I love the excitement of the garden at this time of year, with colourful, cheery spring flowers emerging and the promise of so much more to come. This is such an invigorating and inspiring time, with so much to see and do in the garden!
Prune Figs. The latex that figs readily emit when you prune is an irritant, so it’s advisable to wear gloves whilst pruning or tending to your plants, and then wash your hands thoroughly once you’ve finished. So, with your gloves on, firstly remove any dead wood, and cut back any frost damaged shoots. After this, the aim of your pruning is to create an open, spreading habit, which will let the maximum amount of sunshine and light in, for the best harvest of figs. So remove any overcrowded growth, that is blocking out light in the centre of the plant next. Then cut back any very old branches back, to leave a short stem of just one bud, about two and half inches (6cm) long. Pruning doesn’t take long, and is important if you’re hoping for a good harvest of figs later in the year.
Prune Cornus now, to ensure you have lots of colourful stems this winter.
It’s worth feeding your hedges this month, with so many plants grown closely together to form a hedge, all taking water and nutrients from the soil, regular feeding is both beneficial and necessary. Apply Growmore or blood, fish, and bone, sprinkling it around the soil. It’s worth applying feeds to roses, trees, shrubs now; you’ll really see the benefits. Follow the instructions on the pack, and don’t be tempted to over feed, as this is wasteful and can cause other problems, regular feeding is the way to go. It’s also a great time to apply mulches, which will help suppress weeds and conserve moisture in the soil.
This is an ideal time of year to sow a pretty meadow! Lots of specially selected meadow seed packs are available, or you can select your own seed packs of different wildflowers and create your own individual mix. As well as being delightfully pretty, meadows are also extremely beneficial to bees, insects and wildlife, even a small area of meadow creates a wonderfully relaxing and rather charming area of the garden. There is also a lot less mowing involved with managing a meadow, compared to managing a traditional lawn!
Ventilate greenhouses, and use blinds or apply shade paint on greenhouses, to prevent your plants from being scorched by the sun.
In the greenhouse: sow tomatoes, cucumbers, melons, courgettes, celeriac, celery, peppers, onions, radish, and globe artichokes. If you haven’t already, hang up yellow sticky traps in your greenhouse – they are very effective at controlling aphids, thrips, whitefly, and other greenhouse pests. Other traps are available on brown sticky paper but these are not nearly as effective, as it’s the yellow colour that attracts the pests.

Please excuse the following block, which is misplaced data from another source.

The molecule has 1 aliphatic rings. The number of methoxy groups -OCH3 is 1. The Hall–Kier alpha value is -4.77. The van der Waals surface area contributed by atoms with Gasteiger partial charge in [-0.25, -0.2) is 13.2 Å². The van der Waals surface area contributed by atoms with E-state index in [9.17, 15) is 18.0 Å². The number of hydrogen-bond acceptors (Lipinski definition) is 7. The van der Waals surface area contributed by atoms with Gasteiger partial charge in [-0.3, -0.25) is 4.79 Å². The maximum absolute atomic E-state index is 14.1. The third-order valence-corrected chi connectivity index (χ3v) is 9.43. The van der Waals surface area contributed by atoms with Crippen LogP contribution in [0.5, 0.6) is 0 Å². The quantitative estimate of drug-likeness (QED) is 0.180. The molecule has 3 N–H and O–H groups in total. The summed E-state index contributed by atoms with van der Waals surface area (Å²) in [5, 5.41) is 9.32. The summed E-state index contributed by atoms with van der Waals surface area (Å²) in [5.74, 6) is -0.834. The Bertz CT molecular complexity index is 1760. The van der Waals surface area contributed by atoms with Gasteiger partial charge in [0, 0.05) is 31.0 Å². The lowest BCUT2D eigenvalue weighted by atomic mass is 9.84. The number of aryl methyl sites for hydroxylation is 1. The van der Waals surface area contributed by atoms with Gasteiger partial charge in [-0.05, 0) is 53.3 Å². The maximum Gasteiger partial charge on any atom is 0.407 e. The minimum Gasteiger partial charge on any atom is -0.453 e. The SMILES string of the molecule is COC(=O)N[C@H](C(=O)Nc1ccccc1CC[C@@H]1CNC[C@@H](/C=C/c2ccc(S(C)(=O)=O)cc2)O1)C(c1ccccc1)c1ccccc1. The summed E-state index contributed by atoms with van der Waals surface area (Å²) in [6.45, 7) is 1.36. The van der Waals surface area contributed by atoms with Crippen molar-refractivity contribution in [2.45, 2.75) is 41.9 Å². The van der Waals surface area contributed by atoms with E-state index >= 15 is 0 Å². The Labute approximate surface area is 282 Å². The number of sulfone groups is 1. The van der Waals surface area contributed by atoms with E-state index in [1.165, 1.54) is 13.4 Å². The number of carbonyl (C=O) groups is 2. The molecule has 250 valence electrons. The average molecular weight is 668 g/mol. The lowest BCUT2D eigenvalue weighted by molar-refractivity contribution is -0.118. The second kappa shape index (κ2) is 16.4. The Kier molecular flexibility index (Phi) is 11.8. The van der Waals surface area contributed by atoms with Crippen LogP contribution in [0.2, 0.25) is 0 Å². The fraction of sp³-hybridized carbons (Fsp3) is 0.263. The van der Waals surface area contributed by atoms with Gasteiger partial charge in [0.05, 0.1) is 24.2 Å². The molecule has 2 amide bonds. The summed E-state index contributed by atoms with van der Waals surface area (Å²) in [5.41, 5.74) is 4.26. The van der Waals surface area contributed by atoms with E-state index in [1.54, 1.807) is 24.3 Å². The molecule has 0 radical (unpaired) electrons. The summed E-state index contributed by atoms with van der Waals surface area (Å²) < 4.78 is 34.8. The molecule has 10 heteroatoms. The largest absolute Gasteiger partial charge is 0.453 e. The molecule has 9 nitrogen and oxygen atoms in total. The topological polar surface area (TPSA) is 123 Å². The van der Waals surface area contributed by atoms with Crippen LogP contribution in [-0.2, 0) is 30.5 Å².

Plants grown in a protected environment miss out on the strengthening effects of the breeze, this often resulting in indoor raised plants becoming weaker, leggier plants than those grown outside. To strengthen your indoor grown plants, gently brush them with your hands, or a piece of card if you prefer, whenever you walk past. This will simulate the effects of the breeze and help to strengthen your plants, making them stockier and more resilient.
This month, take cuttings from planted Dahlia tubers, Fuchsias, Heliotropes, Marguerites, and Pelargoniums.
Divide chives, garlic chives, and sorrel now.
Plant early potatoes, asparagus, and shallots now. It’s the perfect time to plant asparagus; it’s always best to plant one year old asparagus crowns. Make sure you give your asparagus crowns a good soaking in a bucket of water, a few hours prior to planting in a well prepared and thoroughly weeded bed.
Sow parsnips: maximise your row space and harvest by intercropping with radish – the radish seeds will germinate very quickly, and can be harvested before the slow to germinate parsnips need the space. Make sure you use fresh parsnip seed each year, as the viability of parsnip seed decreases very rapidly.
Sow broad beans outside now; combine sowings of broad beans with sowing of Satureja hortensis (Summer Savoury), which can be started off under cover now. In a month or so, the Summer Savoury can be gently accustomed to cooler conditions and planted out next to your broad beans, it will help ward off black fly on your beans, and when cooked together the summer savoury enhances the flavour of the beans – so it’s a great little plant to grow!
If you would like to grow more plants beneficial to bees and other pollinating insects, then now is a good time to sow sunflowers, single flowered forms of Calendula officinalis, Papaver rhoeas and Papaver orientale (poppies), Nigella damascena, Centaurea cyanus, Verbena bonariensis, Cosmos bipinnatus, and Machaeranthera tanacetifolia.
Sow sweet peas outside, directly in the soil where they are to flower.
Position supports for tall growing herbaceous perennials to support them as they grow. You can use hazel or birch to make supports that are attractive, as well as functional.
Gently rake lawns to remove leaves and surface debris. Keep the mower blades high for the first cut of the year – just aim to remove the tips of the grasses.
Don’t forget to net fruit cages.
It’s your last chance to plant snowdrops ‘in the green’ as they finish flowering. If you are buying snowdrops in this form, please buy your bulbs from a reputable supplier, to ensure the snowdrops you buy are not taken from the wild.
This article was first published in the mid-March 2013 edition of The Surrey and Hants News.
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